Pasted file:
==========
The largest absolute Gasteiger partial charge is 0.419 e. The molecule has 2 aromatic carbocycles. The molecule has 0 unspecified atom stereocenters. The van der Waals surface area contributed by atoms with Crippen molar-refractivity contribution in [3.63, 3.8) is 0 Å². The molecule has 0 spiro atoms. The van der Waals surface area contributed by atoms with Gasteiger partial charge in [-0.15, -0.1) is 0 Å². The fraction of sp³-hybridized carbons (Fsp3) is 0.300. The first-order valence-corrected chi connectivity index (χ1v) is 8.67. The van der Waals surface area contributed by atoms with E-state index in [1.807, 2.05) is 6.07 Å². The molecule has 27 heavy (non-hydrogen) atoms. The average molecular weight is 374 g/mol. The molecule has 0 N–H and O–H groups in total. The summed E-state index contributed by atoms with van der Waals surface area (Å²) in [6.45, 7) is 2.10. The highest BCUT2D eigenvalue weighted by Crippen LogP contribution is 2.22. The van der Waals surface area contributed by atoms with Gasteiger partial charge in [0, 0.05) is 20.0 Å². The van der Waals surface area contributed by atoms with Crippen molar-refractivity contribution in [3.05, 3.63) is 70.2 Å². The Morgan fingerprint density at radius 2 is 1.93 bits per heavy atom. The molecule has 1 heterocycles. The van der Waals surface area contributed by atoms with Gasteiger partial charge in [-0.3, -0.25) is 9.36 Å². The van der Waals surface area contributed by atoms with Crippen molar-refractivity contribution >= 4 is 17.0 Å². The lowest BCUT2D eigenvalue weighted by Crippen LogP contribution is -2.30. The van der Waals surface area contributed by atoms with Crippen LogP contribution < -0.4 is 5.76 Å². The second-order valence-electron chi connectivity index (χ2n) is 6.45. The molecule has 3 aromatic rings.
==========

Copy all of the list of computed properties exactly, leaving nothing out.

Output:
The largest absolute Gasteiger partial charge is 0.419 e. The molecule has 2 aromatic carbocycles. The molecule has 0 unspecified atom stereocenters. The van der Waals surface area contributed by atoms with Crippen molar-refractivity contribution in [3.63, 3.8) is 0 Å². The molecule has 0 spiro atoms. The van der Waals surface area contributed by atoms with Gasteiger partial charge in [-0.15, -0.1) is 0 Å². The fraction of sp³-hybridized carbons (Fsp3) is 0.300. The first-order valence-corrected chi connectivity index (χ1v) is 8.67. The van der Waals surface area contributed by atoms with E-state index in [1.807, 2.05) is 6.07 Å². The molecule has 27 heavy (non-hydrogen) atoms. The average molecular weight is 374 g/mol. The molecule has 0 N–H and O–H groups in total. The summed E-state index contributed by atoms with van der Waals surface area (Å²) in [6.45, 7) is 2.10. The highest BCUT2D eigenvalue weighted by Crippen LogP contribution is 2.22. The van der Waals surface area contributed by atoms with Gasteiger partial charge in [0, 0.05) is 20.0 Å². The van der Waals surface area contributed by atoms with Crippen molar-refractivity contribution in [3.05, 3.63) is 70.2 Å². The Morgan fingerprint density at radius 2 is 1.93 bits per heavy atom. The molecule has 1 heterocycles. The van der Waals surface area contributed by atoms with Gasteiger partial charge in [-0.3, -0.25) is 9.36 Å². The van der Waals surface area contributed by atoms with Crippen molar-refractivity contribution >= 4 is 17.0 Å². The lowest BCUT2D eigenvalue weighted by Crippen LogP contribution is -2.30. The van der Waals surface area contributed by atoms with Crippen LogP contribution < -0.4 is 5.76 Å². The second-order valence-electron chi connectivity index (χ2n) is 6.45. The molecule has 3 aromatic rings.